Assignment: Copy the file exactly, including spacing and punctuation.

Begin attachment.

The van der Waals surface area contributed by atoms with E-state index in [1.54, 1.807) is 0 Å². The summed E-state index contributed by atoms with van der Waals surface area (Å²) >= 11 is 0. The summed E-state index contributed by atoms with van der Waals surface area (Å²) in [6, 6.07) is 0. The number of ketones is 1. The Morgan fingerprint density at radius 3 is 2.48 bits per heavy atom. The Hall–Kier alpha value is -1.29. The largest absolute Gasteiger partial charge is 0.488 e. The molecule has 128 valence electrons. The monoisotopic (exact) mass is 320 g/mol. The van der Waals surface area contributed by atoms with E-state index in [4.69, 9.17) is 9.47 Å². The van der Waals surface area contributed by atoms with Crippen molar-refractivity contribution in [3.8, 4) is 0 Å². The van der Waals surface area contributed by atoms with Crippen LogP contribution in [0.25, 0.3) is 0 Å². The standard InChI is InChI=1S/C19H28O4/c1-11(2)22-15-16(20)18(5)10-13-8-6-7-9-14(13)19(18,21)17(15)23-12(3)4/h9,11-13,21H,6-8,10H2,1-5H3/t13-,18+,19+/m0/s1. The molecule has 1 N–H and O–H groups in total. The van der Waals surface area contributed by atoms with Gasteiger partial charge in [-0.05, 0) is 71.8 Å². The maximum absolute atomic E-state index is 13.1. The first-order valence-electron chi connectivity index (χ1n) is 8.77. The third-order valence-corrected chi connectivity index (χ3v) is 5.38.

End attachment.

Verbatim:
The van der Waals surface area contributed by atoms with E-state index in [1.54, 1.807) is 0 Å². The summed E-state index contributed by atoms with van der Waals surface area (Å²) >= 11 is 0. The summed E-state index contributed by atoms with van der Waals surface area (Å²) in [6, 6.07) is 0. The number of ketones is 1. The Morgan fingerprint density at radius 3 is 2.48 bits per heavy atom. The Hall–Kier alpha value is -1.29. The largest absolute Gasteiger partial charge is 0.488 e. The molecule has 128 valence electrons. The monoisotopic (exact) mass is 320 g/mol. The van der Waals surface area contributed by atoms with E-state index in [4.69, 9.17) is 9.47 Å². The van der Waals surface area contributed by atoms with Crippen molar-refractivity contribution in [3.8, 4) is 0 Å². The van der Waals surface area contributed by atoms with Crippen LogP contribution in [0.25, 0.3) is 0 Å². The standard InChI is InChI=1S/C19H28O4/c1-11(2)22-15-16(20)18(5)10-13-8-6-7-9-14(13)19(18,21)17(15)23-12(3)4/h9,11-13,21H,6-8,10H2,1-5H3/t13-,18+,19+/m0/s1. The molecule has 1 N–H and O–H groups in total. The van der Waals surface area contributed by atoms with Gasteiger partial charge in [-0.05, 0) is 71.8 Å². The maximum absolute atomic E-state index is 13.1. The first-order valence-electron chi connectivity index (χ1n) is 8.77. The third-order valence-corrected chi connectivity index (χ3v) is 5.38.